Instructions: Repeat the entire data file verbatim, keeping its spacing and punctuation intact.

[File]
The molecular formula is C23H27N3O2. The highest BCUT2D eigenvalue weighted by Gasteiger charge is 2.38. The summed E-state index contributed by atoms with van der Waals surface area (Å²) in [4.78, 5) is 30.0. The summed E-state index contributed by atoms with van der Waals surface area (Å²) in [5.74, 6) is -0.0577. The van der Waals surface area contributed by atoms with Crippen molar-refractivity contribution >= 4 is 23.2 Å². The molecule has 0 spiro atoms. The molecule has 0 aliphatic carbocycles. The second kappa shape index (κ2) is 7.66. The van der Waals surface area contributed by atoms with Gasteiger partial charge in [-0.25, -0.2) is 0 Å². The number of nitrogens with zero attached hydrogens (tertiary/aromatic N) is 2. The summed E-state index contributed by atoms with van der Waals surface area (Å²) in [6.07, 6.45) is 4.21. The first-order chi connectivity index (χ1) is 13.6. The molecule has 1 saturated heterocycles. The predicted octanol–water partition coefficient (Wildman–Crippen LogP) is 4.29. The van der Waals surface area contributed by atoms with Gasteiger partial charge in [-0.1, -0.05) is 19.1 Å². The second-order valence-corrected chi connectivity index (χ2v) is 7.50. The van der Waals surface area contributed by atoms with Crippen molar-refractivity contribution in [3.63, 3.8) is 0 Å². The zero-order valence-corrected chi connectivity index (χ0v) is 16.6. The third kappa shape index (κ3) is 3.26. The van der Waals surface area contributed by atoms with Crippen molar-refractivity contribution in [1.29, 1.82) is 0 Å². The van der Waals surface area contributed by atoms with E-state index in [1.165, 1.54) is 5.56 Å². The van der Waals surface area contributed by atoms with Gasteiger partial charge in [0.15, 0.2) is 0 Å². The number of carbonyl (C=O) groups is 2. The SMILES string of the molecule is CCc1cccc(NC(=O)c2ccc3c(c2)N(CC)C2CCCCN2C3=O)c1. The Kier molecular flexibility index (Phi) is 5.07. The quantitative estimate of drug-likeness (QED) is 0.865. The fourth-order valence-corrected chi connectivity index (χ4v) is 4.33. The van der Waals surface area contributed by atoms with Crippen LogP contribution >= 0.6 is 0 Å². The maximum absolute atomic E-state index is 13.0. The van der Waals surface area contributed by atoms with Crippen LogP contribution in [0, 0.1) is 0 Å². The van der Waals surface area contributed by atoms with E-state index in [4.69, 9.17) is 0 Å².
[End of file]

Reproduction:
The molecular formula is C23H27N3O2. The highest BCUT2D eigenvalue weighted by Gasteiger charge is 2.38. The summed E-state index contributed by atoms with van der Waals surface area (Å²) in [4.78, 5) is 30.0. The summed E-state index contributed by atoms with van der Waals surface area (Å²) in [5.74, 6) is -0.0577. The van der Waals surface area contributed by atoms with Crippen molar-refractivity contribution >= 4 is 23.2 Å². The molecule has 0 spiro atoms. The molecule has 0 aliphatic carbocycles. The second kappa shape index (κ2) is 7.66. The van der Waals surface area contributed by atoms with Gasteiger partial charge in [-0.25, -0.2) is 0 Å². The number of nitrogens with zero attached hydrogens (tertiary/aromatic N) is 2. The summed E-state index contributed by atoms with van der Waals surface area (Å²) in [6.07, 6.45) is 4.21. The first-order chi connectivity index (χ1) is 13.6. The molecule has 1 saturated heterocycles. The predicted octanol–water partition coefficient (Wildman–Crippen LogP) is 4.29. The van der Waals surface area contributed by atoms with Gasteiger partial charge in [-0.1, -0.05) is 19.1 Å². The second-order valence-corrected chi connectivity index (χ2v) is 7.50. The van der Waals surface area contributed by atoms with Crippen molar-refractivity contribution in [3.63, 3.8) is 0 Å². The zero-order valence-corrected chi connectivity index (χ0v) is 16.6. The third kappa shape index (κ3) is 3.26. The van der Waals surface area contributed by atoms with Crippen molar-refractivity contribution in [1.29, 1.82) is 0 Å². The van der Waals surface area contributed by atoms with E-state index in [1.165, 1.54) is 5.56 Å². The van der Waals surface area contributed by atoms with Gasteiger partial charge in [0.15, 0.2) is 0 Å². The number of carbonyl (C=O) groups is 2. The SMILES string of the molecule is CCc1cccc(NC(=O)c2ccc3c(c2)N(CC)C2CCCCN2C3=O)c1. The Kier molecular flexibility index (Phi) is 5.07. The quantitative estimate of drug-likeness (QED) is 0.865. The fourth-order valence-corrected chi connectivity index (χ4v) is 4.33. The van der Waals surface area contributed by atoms with Crippen LogP contribution >= 0.6 is 0 Å². The maximum absolute atomic E-state index is 13.0. The van der Waals surface area contributed by atoms with Crippen LogP contribution in [0, 0.1) is 0 Å². The van der Waals surface area contributed by atoms with E-state index in [4.69, 9.17) is 0 Å².